October 4, 2023

La Ronge Northerner

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Au Pied de Cochon is getting a makeover

Au Pied de Cochon is getting a makeover

Mark Putin (Photo: Courtesy)

Since opening its restaurant in Montreal in 2001, Au Pied de Cochon (PDC) has grown to include a sugar bush, a cider house and retail food.

However, each release developed distinct visual signatures, with no similarities between the different products. “We’re not that organized,” admits Marc Boutin, chef Martin Picard’s partner in this adventure. We had no idea we were going to end up with so many products.”

For example, Martin Picard, the company’s co-owner, explains that he likes to consult with those who have made him happy about the label.

“We realized that there was not a guideline,” he continues. The idea of ​​involving everyone more or less works. What we’ve done before has worked on a smaller scale, but not with nearly 40 products. After 22 years, it is time to review our visual identity and our brand image.

The PDC called on Sid Lee to standardize and update the design of its foods, such as condiments, pies, meat slices and sauces, which represent a quarter of its revenue. However, the display price list of its alcohols remains unchanged.

The brand logo, pig, colors, language and typography have been revised. Inspired by hunting vests, the color orange is at the heart of this new approach. Among others, it is a forest green, an apple red and is joined here and there by various shades of brown.

The deployment of these new labels will be phased in until the end of the year. He started with three maple syrups in March.

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Better marketing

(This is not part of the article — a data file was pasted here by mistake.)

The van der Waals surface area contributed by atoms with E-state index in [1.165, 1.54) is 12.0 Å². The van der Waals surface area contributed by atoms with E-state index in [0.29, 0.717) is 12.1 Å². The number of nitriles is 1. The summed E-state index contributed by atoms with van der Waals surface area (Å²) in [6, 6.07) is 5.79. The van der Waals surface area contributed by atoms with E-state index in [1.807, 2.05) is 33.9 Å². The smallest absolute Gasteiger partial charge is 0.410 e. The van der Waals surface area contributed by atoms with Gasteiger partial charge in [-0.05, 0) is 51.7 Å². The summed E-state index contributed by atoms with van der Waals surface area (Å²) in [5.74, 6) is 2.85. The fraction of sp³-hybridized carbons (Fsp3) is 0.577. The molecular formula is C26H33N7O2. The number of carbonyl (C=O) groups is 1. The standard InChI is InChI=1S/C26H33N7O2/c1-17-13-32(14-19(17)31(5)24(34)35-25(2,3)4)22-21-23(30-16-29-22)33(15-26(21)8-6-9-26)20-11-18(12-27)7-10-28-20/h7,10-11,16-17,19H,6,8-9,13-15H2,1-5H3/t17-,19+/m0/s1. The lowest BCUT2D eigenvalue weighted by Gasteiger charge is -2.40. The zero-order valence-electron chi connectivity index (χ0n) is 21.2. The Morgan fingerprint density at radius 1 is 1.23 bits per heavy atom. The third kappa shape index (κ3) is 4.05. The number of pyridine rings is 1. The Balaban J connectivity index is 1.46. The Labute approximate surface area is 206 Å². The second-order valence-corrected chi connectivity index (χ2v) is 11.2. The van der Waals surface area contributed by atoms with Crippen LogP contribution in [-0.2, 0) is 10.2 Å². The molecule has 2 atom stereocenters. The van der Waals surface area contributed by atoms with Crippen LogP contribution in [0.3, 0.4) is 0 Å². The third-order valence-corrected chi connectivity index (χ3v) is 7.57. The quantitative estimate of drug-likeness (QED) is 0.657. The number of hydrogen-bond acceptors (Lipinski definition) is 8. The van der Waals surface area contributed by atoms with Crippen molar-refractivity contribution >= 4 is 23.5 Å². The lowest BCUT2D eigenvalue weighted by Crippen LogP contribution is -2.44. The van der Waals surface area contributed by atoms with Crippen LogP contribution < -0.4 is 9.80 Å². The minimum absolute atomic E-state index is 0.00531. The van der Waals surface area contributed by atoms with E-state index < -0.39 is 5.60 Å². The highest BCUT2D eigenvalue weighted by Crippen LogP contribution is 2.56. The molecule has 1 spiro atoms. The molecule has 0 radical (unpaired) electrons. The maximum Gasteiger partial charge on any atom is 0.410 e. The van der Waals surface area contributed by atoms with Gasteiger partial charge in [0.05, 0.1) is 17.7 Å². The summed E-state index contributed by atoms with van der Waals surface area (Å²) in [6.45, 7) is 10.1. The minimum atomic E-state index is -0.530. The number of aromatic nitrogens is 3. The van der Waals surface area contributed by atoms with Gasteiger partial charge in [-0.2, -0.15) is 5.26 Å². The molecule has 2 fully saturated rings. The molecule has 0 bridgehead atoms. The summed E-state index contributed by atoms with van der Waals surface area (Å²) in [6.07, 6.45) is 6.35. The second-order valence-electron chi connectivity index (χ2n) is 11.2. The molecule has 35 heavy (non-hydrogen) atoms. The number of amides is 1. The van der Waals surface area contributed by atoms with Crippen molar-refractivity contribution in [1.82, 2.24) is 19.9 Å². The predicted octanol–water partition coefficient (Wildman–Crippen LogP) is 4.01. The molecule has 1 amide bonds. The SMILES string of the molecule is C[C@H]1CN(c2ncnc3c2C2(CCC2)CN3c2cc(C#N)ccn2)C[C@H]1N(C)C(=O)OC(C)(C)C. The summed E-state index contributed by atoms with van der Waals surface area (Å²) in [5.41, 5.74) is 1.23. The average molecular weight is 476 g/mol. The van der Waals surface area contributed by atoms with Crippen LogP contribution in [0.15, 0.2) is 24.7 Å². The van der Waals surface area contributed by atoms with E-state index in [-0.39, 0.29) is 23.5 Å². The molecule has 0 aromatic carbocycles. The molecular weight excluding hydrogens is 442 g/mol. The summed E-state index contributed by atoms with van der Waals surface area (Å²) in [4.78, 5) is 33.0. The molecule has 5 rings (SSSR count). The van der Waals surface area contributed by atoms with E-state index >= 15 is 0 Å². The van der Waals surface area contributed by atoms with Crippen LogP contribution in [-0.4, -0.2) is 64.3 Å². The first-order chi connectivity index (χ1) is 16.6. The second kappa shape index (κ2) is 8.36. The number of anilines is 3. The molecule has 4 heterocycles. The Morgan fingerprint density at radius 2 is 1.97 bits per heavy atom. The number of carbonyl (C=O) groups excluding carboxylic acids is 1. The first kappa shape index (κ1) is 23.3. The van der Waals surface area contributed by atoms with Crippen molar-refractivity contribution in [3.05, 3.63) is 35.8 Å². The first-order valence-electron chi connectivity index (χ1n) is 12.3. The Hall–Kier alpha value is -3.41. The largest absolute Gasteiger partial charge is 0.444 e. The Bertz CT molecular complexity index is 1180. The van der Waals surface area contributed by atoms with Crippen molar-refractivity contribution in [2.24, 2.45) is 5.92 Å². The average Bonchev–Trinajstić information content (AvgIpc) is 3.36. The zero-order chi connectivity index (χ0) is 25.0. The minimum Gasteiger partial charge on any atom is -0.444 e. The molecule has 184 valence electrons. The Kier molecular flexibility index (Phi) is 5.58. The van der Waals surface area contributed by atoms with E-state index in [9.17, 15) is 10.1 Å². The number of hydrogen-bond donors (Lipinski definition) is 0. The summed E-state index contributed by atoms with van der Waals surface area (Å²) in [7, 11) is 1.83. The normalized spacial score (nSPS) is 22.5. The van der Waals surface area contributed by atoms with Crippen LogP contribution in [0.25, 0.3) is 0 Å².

This brand update is part of Au Pied de Cochon’s desire to better sell its products on the shelves of supermarkets and delicatessens.

“It’s important to have a great product and a good name, but it takes a business effort to support the marketing,” notes Mark Butin. “We’ve been doing that for about a year and a half.”

Reshaping the brand image is one of the components of PDC’s strategy to increase its sales. Another approach is to meet with customers.

“You can have the best products on the shelves, but if you’re not there, the products won’t sell,” says Mark Butin. For example, every Thursday and Friday this summer I go for walks with my BBQ in grocery store parking lots. Martin Pickard visited several SAQ branches to taste our minds. You have to taste to buy.

Cost control

The company, which employs more than a hundred people, has to deal with labor shortages during the sugar shutdown season. It is equipped to be very useful to avoid the problem.

In addition, it chose to control its costs and improve its margins. “In the restaurant, we decided to welcome fewer people, explains Marc Butin. Instead of 200 customers per evening, there are 130. The turnover is low, but the profit is good. This allows us to keep our employees and improve their quality of life, because the evening hours are shorter. We Same thing with sugar shack which serves 40% less people.

To ensure its growth, the company wants to increase its offering, especially by adding maple cream and additional sweets and pastries.

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“Martin is a great creator, says his partner. It’s stronger than him, he wants to add more!